AlwaysWoW! For a Great Great WoW in Life

Thoughts from me about things that are cool, that are WoW, that blow me away. Observations about businesses and people from a wide variety of life. Daily encounters - and thoughts outside the box, inside the box and without any box. New thinking, and challenging old thinking. Passionate about life, about respect, and about integrity.

Wednesday, February 18, 2004

Experience in Bodyshop in Megamall, Kuala Lumpur

My wife, I, and my son visited Bodyshop in Megamall on February 24, 2004.

I like Bodyshop because of the values they do display and project, such as the “no testing of animals for their products”, and the proclaimed “support of small communities around the world”. According to their webpage, they also value their customers. They write: “We know that you're unique, and we'll always treat you like an individual. We like you just the way you are.”

What might be forgotten is that employees in their shops should be empowered to create a great customer experience, increase customer satisfaction and delight their visitors – on the spot and when required!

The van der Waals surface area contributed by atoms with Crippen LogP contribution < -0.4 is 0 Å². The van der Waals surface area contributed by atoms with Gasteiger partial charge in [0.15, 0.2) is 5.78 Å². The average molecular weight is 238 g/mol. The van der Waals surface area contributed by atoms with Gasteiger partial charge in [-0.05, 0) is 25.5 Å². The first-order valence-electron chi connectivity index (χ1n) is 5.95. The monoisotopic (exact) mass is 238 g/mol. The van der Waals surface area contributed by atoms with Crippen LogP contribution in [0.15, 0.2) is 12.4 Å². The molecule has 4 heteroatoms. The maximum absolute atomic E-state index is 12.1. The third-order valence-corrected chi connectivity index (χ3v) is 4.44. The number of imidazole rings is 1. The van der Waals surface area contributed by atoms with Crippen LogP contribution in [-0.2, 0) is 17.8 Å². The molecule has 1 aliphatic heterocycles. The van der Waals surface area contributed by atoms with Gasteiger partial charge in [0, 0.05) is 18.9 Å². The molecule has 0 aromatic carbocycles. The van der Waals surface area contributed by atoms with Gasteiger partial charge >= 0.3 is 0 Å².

The case is as follows: Since my wife has bought quite a number of products in Bodyshop, she received a voucher worth RM35 (Ringgit Malaysia – 1 US$ is RM3.80).

The problem was that she wanted to buy soap for my child worth RM3.50. My kid was thrilled by its shape, form and smell, but my wife was told that this purchase would forfeit the rest of her voucher. She wouldn’t be able to receive a new voucher with the reduced sum. In other words, get products that cost at least RM38, or loose the difference. It is not possible to buy something for a small value and get the rest back in a reduced voucher!

I inquired with the salesgirl, if it wouldn’t be possible to be a bit more flexible around the rule, since we wouldn’t like to buy that many products, but just a soap – and that this wouldn’t increase customer satisfaction. She responded that those were the regulations, and she wouldn’t be able to change it.

Okay, admittedly – she was the wrong person to talk to in the first place – I should have asked for the manager. But she could have asked the manager to come and talk.

Okay, I could have bought the soap as well – it wasn’t much, but it also was the principle! Worse of all was her behaviour. She complained to her colleague about the incidence, when we left the shop – at least that is how it looked like!

I believe that this is not the right way to treat a customer. Remember that it takes a long time to create a new and happy customer. It is expensive – surely more expensive than some cheaper products. What is needed? A bit more flexibility, and a stronger empowerment of employees to react on the spot to requests, or inquiries of customers would go a VERY long way!

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